As elder law attorneys, we speak with people that are concerned about the eventualities of aging, and we conduct our own research in a general sense. While it is true that we focus on financial matters first and foremost, we also look at the larger picture in a holistic manner.
When you start to reach an advanced age as a retired person, you no longer enjoy the camaraderie that goes along with a daily routine in the workplace. Close family members may move away, and unfortunately, you may survive your spouse and some of your long-time friends.
Even if you are emotionally strong, these losses take a toll on a day by day basis when the companionship is simply not there. Under these circumstances, it would be logical to consider pet ownership.
In addition to the simple companionship, a pet will require your care, and this can give you a renewed sense of purpose. If you have a dog, it will require exercise, so you will have a reason to get out of the house to take walks. Short of this, you could get some physical activity out in the yard.
Dogs are good protectors, even if they are small, because they will certainly let you know if they hear any sounds that are outside of the ordinary. Cats may not need as much attention, but they can be fantastic furry friends as well.
All of the above would make sense to most people, but the matter of longevity would naturally enter your mind. This is prudent, but there are steps that you can take to assuage these concerns.
One of them would be to adopt a pet that is up there in years. If it is reasonably likely that you will outlive the pet, you would be giving an older dog or cat a loving home during the latter portion of its life.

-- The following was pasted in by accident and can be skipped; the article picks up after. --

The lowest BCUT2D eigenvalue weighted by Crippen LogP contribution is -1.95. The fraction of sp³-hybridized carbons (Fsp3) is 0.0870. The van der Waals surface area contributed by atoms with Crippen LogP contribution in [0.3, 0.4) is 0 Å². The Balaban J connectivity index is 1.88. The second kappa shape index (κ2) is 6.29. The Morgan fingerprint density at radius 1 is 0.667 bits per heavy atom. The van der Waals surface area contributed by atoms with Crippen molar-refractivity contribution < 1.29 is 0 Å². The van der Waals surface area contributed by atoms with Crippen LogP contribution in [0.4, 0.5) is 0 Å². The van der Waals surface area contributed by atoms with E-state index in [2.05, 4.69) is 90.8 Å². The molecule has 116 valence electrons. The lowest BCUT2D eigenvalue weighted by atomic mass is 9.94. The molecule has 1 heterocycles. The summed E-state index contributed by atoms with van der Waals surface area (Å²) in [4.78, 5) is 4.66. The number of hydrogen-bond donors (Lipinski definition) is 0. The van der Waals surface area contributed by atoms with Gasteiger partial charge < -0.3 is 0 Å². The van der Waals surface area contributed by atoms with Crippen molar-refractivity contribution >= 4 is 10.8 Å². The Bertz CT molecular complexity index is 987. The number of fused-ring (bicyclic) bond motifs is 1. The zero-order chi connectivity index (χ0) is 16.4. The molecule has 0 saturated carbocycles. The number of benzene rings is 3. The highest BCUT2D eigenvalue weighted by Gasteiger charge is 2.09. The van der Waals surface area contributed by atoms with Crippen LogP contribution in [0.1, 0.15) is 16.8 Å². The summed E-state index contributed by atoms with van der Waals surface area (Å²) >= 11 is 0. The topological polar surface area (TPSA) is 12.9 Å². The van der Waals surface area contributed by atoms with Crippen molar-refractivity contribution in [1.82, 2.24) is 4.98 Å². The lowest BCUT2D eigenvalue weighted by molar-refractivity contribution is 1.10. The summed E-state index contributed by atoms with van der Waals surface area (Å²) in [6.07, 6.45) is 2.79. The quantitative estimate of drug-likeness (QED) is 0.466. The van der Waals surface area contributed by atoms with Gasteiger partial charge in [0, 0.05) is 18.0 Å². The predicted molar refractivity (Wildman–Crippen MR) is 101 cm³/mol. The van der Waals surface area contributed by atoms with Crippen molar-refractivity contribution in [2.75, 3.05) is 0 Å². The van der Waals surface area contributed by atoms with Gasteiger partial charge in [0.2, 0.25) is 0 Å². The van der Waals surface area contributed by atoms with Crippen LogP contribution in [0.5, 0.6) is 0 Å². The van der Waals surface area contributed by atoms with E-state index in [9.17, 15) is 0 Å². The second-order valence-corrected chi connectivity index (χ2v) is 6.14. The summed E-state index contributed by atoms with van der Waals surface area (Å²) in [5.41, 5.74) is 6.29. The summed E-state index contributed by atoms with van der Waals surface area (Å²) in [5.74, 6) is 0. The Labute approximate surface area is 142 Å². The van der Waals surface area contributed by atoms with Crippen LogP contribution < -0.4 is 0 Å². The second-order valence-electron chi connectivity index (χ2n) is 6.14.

However, if you would rather bring a younger animal into your home, there is a legal step you can take to make sure that the pet is properly cared for when the time comes.
People wonder if it is possible to leave money to a pet in a will and ask someone to verbally commit to acting as the caretaker if and when it becomes necessary. This is not an option, because pets cannot own any type of property.
You could leave the pet to someone in your Last Will and leave the person an inheritance with the idea that the money would be used to care for the pet.
There are a couple of problems with this approach. At first, you would have to find someone that is willing to voluntarily assume the role. Secondly, this individual would not be legally compelled to use the inheritance for the benefit of the pet.
There is a better solution in the form of a pet trust. You could fund the trust and name a trustee to administer it after you are gone. If you do not know anyone that would be a suitable trustee, you could engage a professional fiduciary such as a trust company.
In the trust declaration, you would leave specific instructions with regard to the way that you want to pet to be cared for after your passing. You could name a caretaker that has agreed to act in this capacity, and if this is not possible, the trustee could find someone that is willing.
When a pet trust is in place, you can go forward with total peace of mind. Plus, you don’t have to worry about any money that may be left over in the trust after the death of the pet. You would name a successor beneficiary in the trust document to assume ownership of the remainder.
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Our attorneys are holding a series of seminars over the coming weeks, and you can learn a lot if you attend one of these sessions. Though there is no admission charge, we ask that you register in advance, because space is limited. You can visit our seminar schedule page to check out the dates and obtain detailed registration information.